The National Shooting Range was located in the municipality of Schaerbeek. During both wars, patriots were executed there. It had therefore become a major site of memory in the capital. As soon as the occupation ended, both in November 1918 and September 1944, many commemorations were organised at the range.
Between 1914 and 1918, 35 patriots were executed by the German occupier. During the inter-war period, the site hosted numerous commemorative ceremonies. During the second occupation, the premises were once again occupied, and it served both as a place of execution and burial. A total of 365 resistance fighters were buried there. Later, most of the victims were transferred to communal cemeteries. But at the time of the Liberation, all the graves were still there and a number of ceremonies were organised in honour of those who lay buried at the site. On 8 October 1944, Queen Elizabeth and the Prince Regent took part in an event to pay homage to the patriots executed in the two world wars. The tribute began with a religious ceremony in the presence of a large crowd. For over four years it had not been possible to hold such ceremonies and the monument erected at the site in April 1919 had been destroyed by the occupier.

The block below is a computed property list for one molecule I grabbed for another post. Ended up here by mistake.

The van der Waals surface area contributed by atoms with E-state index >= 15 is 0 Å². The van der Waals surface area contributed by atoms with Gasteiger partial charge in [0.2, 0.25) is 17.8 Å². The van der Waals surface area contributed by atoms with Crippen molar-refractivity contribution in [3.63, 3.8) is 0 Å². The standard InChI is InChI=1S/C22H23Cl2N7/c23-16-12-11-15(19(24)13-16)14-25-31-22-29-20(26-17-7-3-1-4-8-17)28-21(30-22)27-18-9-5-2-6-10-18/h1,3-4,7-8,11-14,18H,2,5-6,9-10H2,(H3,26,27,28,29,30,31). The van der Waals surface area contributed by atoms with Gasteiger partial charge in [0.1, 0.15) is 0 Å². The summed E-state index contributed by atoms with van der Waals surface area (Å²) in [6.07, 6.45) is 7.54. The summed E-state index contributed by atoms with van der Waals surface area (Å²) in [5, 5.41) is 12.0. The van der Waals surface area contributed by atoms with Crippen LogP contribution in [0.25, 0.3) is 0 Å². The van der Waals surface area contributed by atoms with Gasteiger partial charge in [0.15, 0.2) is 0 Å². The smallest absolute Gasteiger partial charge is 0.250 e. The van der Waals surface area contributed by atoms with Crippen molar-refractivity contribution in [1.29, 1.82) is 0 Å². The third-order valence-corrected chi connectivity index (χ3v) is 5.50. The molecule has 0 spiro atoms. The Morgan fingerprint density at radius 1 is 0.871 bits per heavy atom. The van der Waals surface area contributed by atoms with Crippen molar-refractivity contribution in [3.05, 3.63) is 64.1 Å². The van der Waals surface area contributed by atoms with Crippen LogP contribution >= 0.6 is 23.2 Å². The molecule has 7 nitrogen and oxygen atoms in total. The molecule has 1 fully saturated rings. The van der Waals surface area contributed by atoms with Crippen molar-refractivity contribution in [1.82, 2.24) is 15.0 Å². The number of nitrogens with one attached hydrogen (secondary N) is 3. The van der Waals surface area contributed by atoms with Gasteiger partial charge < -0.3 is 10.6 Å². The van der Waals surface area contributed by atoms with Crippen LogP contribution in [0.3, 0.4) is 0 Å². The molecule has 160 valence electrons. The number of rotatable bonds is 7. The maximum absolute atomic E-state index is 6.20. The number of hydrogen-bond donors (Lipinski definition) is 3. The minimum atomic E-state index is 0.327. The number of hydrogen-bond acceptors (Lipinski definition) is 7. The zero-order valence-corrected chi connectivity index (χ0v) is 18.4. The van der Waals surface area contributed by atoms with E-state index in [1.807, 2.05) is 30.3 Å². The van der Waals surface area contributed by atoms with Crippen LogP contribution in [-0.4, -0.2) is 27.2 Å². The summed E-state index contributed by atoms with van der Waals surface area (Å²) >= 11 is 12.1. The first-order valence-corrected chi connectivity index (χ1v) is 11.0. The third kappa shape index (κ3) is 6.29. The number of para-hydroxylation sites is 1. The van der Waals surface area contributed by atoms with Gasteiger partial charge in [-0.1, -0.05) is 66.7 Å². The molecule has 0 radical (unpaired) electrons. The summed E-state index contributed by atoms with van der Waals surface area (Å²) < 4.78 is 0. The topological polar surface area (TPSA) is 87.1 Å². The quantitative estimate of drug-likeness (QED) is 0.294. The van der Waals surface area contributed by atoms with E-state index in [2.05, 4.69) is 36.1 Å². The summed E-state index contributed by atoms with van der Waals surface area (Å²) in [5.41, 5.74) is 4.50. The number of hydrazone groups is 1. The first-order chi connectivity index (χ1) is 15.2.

On 29 October 1944, a tribute to Jewish heroes was held there. This ceremony was organised by the Jewish Defence Committee, a resistance organisation that was part of the Independent Front. The committee had been formed in September 1942, at the time of the major roundups targeting the Jewish population. It specialised in child rescue. At the time of the ceremony, there was no news of the Jews that had been deported from the Dossin barracks to Auschwitz.
Today, only the Enclos des fusillés (Enclosure of the Executed) and 365 crosses and stars of David remain on site.
With the help of Fédération Wallonie-Bruxelles and in partnership with CEGE-SOMA.